If you ever talk to me for more than 30 seconds, I more than likely will start a sentence with, “So I listened to this podcast…” and then make a tenuous connection to the conversation topic with a winding summary of the podcast’s content. Podcasts are accessible, fun and helpful in expanding your knowledge without the commitment of taking a class or reading a book. Even better, you can find a podcast about literally anything or hosted by literally anyone, which means you can change your podcast based on your mood. Here’s four of my favorites, described by four of my most common moods.
- When you want to learn something from two friends: You’re Wrong About.
I started listening to this podcast after seeing a friend recommend it on their Instagram story. Did I only click on it because they had a cool logo? Yes. Do I enjoy it for more than the aesthetics now? Also yes.
Hosts Mike and Sarah investigate phenomena that have been misunderstood by our mainstream culture, except instead of becoming another conspiracy theory podcast, they present well-researched, factual studies of both events I’ve heard about and ones that I’ve never heard about. Some of their podcast topics include the Tuskegee syphilis study, killer clowns, the Wayfair human trafficking controversy and “The Prom Mom” murders. Their conclusions are fascinating and very educational, but when you’re listening, it feels like you’re just listening to two friends talk about something they’ve read.
- When you want to learn something from a history teacher: Throughline.
I absolutely love NPR podcasts. It took all I had to not make every one of these five moods different variants of NPR podcasts. However, this is one of my all-time favorite long form podcasts. In a single hour-long podcast episode, Throughline presents a professional, in-depth investigation about an event in history. While it lacks the humor of You’re Wrong About, it more than makes up for it with their interviews and the reach of NPR’s investigative history. Some of my favorite episodes have been about the 3 Mile Island nuclear meltdown in 1979, the history of American police and American Evangelical Christians. Throughline is perfect for a long walk through some autumn leaves, a road trip or cleaning your bedroom (all things I’d like to do this month).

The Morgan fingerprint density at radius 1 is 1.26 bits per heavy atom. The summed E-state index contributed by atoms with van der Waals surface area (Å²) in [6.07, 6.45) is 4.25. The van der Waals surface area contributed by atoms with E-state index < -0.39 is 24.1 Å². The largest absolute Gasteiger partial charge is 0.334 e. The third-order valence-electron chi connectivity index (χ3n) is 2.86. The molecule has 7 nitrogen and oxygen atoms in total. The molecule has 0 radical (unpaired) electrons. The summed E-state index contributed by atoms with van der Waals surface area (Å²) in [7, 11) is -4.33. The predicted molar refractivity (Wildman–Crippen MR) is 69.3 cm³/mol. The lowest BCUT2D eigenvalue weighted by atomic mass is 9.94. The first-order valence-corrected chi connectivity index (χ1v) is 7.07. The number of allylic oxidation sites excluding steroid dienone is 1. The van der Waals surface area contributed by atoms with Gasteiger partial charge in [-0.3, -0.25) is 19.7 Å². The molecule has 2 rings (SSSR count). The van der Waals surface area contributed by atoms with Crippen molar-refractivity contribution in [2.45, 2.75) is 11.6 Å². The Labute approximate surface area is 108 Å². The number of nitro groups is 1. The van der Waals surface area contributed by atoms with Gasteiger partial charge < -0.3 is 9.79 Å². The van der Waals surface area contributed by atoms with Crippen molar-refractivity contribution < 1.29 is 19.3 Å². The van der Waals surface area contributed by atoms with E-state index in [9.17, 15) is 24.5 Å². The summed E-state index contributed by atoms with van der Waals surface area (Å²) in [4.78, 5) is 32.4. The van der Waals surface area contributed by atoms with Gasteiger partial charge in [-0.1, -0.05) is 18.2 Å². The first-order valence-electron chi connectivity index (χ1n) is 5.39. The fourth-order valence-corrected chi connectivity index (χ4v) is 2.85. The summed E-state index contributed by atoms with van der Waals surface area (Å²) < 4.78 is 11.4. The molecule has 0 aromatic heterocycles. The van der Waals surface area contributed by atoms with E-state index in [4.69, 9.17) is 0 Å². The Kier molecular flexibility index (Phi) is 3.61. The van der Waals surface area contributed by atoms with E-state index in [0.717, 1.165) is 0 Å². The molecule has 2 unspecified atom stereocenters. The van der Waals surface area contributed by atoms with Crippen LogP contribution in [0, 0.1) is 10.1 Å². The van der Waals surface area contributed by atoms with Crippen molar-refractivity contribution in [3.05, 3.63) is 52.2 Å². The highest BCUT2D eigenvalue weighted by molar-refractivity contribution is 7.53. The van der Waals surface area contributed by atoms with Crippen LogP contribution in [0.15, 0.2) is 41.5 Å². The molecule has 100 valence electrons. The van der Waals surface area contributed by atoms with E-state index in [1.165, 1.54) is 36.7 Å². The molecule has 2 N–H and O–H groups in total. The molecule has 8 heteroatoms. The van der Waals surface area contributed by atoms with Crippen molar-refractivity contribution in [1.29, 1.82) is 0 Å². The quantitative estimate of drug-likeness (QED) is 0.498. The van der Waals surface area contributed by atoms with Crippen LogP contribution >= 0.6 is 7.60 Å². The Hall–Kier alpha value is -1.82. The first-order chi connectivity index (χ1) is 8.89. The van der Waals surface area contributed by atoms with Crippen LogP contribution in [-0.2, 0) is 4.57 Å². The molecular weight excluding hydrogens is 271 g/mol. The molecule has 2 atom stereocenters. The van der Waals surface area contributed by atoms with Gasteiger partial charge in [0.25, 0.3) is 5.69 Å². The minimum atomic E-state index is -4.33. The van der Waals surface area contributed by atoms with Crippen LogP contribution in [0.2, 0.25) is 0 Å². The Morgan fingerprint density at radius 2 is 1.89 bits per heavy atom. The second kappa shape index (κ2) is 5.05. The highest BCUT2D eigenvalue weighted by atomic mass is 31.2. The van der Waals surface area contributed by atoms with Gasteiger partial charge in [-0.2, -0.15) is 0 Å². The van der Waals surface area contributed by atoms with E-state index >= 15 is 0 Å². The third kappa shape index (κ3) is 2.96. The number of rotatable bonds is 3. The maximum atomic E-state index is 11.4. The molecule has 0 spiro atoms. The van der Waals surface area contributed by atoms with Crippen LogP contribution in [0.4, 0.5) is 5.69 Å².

- When you want to be spooked because it’s October: Radio Rental.
If you couldn’t tell already, I usually listen to educational podcasts, so this one was definitely out of my comfort zone. Radio Rental is a podcast where you hear people recount some of the scariest, unexplainable events in their lives. Each episode includes two stories submitted by listeners (or pulled from Reddit), and the person tells their story firsthand, so you can hear their experience, which is way creepier. The stories are set in a broader story of a man (voiced by the same guy as Dwight from The Office) who has this collection of recordings at his video store, which to me was less interesting than the stories themselves. I couldn’t sleep for days after listening to Episode 2, so I’d highly recommend this series if you’re ready to be spooked.
- When you want a real-life, crazy story: Painkiller: America’s Fentanyl Crisis.
This wild eight episode series produced by Vice News explains the American opioid crisis with gritty, personal stories and far-reaching investigation. Reporter Keegan Hamilton interviews all sorts of people, including those who sold fentanyl, those who were addicted, the families of addicts who died from overdoses and even those who manufacture the drugs. Hamilton travels to Shanghai and Mexico, and the first-person perspective conveyed in the podcast makes you feel like you are there with him. While the journalism is shocking, more shocking are the conclusions drawn and the real-life implications of America’s addiction to opioids. I learned about the whole world of opioids from this podcast series without feeling like I was in school.
Those are my four favorite podcasts defined by my most favorite podcast moods. The knowledge I gain from these podcasts may not help on my political science exams, but I’ll always have something to talk about on a first date! Do you have favorite podcasts that you think I should listen to? Email me at email@example.com. I’ll listen to them, provide my commentary and even send you more recommendations.